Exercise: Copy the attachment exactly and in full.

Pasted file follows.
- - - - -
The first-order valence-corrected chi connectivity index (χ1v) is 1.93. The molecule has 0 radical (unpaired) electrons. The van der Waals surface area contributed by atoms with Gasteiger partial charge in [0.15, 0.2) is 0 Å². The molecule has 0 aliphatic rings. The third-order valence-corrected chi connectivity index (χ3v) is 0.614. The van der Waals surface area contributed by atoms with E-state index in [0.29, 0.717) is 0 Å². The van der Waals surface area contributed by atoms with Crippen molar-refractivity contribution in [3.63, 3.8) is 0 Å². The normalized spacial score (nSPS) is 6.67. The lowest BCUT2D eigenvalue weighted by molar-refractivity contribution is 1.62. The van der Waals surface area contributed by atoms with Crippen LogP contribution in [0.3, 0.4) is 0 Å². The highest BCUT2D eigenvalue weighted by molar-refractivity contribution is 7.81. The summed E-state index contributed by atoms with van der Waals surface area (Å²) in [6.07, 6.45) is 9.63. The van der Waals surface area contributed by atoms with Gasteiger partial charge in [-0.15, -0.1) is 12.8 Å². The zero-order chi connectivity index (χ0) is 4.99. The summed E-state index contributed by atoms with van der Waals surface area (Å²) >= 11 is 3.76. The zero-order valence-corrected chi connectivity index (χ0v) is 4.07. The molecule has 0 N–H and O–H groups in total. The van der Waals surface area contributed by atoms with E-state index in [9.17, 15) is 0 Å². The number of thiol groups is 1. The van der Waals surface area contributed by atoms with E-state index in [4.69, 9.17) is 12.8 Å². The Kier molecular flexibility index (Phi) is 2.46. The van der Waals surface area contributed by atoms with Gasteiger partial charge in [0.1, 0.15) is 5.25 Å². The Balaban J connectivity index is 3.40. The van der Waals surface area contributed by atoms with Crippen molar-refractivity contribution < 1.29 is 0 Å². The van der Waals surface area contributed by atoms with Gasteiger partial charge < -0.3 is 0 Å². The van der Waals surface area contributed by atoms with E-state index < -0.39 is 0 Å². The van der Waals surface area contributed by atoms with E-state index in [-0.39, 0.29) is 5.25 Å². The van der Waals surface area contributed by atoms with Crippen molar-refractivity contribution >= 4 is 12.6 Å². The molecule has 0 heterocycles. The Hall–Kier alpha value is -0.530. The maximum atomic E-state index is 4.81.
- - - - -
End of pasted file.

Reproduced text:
The first-order valence-corrected chi connectivity index (χ1v) is 1.93. The molecule has 0 radical (unpaired) electrons. The van der Waals surface area contributed by atoms with Gasteiger partial charge in [0.15, 0.2) is 0 Å². The molecule has 0 aliphatic rings. The third-order valence-corrected chi connectivity index (χ3v) is 0.614. The van der Waals surface area contributed by atoms with E-state index in [0.29, 0.717) is 0 Å². The van der Waals surface area contributed by atoms with Crippen molar-refractivity contribution in [3.63, 3.8) is 0 Å². The normalized spacial score (nSPS) is 6.67. The lowest BCUT2D eigenvalue weighted by molar-refractivity contribution is 1.62. The van der Waals surface area contributed by atoms with Crippen LogP contribution in [0.3, 0.4) is 0 Å². The highest BCUT2D eigenvalue weighted by molar-refractivity contribution is 7.81. The summed E-state index contributed by atoms with van der Waals surface area (Å²) in [6.07, 6.45) is 9.63. The van der Waals surface area contributed by atoms with Gasteiger partial charge in [-0.15, -0.1) is 12.8 Å². The zero-order chi connectivity index (χ0) is 4.99. The summed E-state index contributed by atoms with van der Waals surface area (Å²) >= 11 is 3.76. The zero-order valence-corrected chi connectivity index (χ0v) is 4.07. The molecule has 0 N–H and O–H groups in total. The van der Waals surface area contributed by atoms with E-state index in [9.17, 15) is 0 Å². The number of thiol groups is 1. The van der Waals surface area contributed by atoms with E-state index in [4.69, 9.17) is 12.8 Å². The Kier molecular flexibility index (Phi) is 2.46. The van der Waals surface area contributed by atoms with Gasteiger partial charge in [0.1, 0.15) is 5.25 Å². The Balaban J connectivity index is 3.40. The van der Waals surface area contributed by atoms with Crippen molar-refractivity contribution < 1.29 is 0 Å². The van der Waals surface area contributed by atoms with Gasteiger partial charge < -0.3 is 0 Å². The van der Waals surface area contributed by atoms with E-state index < -0.39 is 0 Å². The van der Waals surface area contributed by atoms with E-state index in [-0.39, 0.29) is 5.25 Å². The van der Waals surface area contributed by atoms with Crippen molar-refractivity contribution >= 4 is 12.6 Å². The molecule has 0 heterocycles. The Hall–Kier alpha value is -0.530. The maximum atomic E-state index is 4.81.